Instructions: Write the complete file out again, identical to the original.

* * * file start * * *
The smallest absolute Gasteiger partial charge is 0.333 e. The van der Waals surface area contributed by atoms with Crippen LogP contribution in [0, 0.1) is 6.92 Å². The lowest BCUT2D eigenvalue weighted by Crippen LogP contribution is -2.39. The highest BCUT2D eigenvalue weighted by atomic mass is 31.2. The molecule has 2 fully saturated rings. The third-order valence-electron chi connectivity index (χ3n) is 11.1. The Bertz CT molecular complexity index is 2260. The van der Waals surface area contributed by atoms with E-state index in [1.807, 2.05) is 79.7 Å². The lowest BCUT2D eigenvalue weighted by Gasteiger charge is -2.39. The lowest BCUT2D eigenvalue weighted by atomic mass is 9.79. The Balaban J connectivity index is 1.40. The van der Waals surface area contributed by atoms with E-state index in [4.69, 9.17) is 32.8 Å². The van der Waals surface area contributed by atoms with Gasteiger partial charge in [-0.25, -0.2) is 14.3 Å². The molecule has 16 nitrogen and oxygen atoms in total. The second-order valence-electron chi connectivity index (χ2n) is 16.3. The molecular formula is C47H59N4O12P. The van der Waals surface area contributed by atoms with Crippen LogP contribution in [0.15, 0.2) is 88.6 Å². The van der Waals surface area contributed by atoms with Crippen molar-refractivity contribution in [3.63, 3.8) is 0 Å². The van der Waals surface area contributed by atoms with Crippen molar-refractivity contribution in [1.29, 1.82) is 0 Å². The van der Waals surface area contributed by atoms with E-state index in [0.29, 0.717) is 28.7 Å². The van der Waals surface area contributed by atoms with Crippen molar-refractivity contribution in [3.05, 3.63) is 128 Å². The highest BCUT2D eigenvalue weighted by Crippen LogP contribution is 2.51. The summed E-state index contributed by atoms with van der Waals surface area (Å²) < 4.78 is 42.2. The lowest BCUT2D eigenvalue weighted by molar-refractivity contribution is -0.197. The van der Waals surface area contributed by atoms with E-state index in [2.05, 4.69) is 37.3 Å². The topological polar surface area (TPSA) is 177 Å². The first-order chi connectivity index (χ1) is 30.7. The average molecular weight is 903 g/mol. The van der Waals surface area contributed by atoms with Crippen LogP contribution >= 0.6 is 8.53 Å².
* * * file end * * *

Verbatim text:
The smallest absolute Gasteiger partial charge is 0.333 e. The van der Waals surface area contributed by atoms with Crippen LogP contribution in [0, 0.1) is 6.92 Å². The lowest BCUT2D eigenvalue weighted by Crippen LogP contribution is -2.39. The highest BCUT2D eigenvalue weighted by atomic mass is 31.2. The molecule has 2 fully saturated rings. The third-order valence-electron chi connectivity index (χ3n) is 11.1. The Bertz CT molecular complexity index is 2260. The van der Waals surface area contributed by atoms with E-state index in [1.807, 2.05) is 79.7 Å². The lowest BCUT2D eigenvalue weighted by Gasteiger charge is -2.39. The lowest BCUT2D eigenvalue weighted by atomic mass is 9.79. The Balaban J connectivity index is 1.40. The van der Waals surface area contributed by atoms with E-state index in [4.69, 9.17) is 32.8 Å². The van der Waals surface area contributed by atoms with Gasteiger partial charge in [-0.25, -0.2) is 14.3 Å². The molecule has 16 nitrogen and oxygen atoms in total. The second-order valence-electron chi connectivity index (χ2n) is 16.3. The molecular formula is C47H59N4O12P. The van der Waals surface area contributed by atoms with Crippen LogP contribution in [0.15, 0.2) is 88.6 Å². The van der Waals surface area contributed by atoms with Crippen molar-refractivity contribution in [3.63, 3.8) is 0 Å². The van der Waals surface area contributed by atoms with Crippen molar-refractivity contribution in [1.29, 1.82) is 0 Å². The van der Waals surface area contributed by atoms with E-state index in [0.29, 0.717) is 28.7 Å². The van der Waals surface area contributed by atoms with Crippen molar-refractivity contribution in [3.05, 3.63) is 128 Å². The highest BCUT2D eigenvalue weighted by Crippen LogP contribution is 2.51. The summed E-state index contributed by atoms with van der Waals surface area (Å²) < 4.78 is 42.2. The lowest BCUT2D eigenvalue weighted by molar-refractivity contribution is -0.197. The van der Waals surface area contributed by atoms with E-state index in [2.05, 4.69) is 37.3 Å². The topological polar surface area (TPSA) is 177 Å². The first-order chi connectivity index (χ1) is 30.7. The average molecular weight is 903 g/mol. The van der Waals surface area contributed by atoms with Crippen LogP contribution >= 0.6 is 8.53 Å².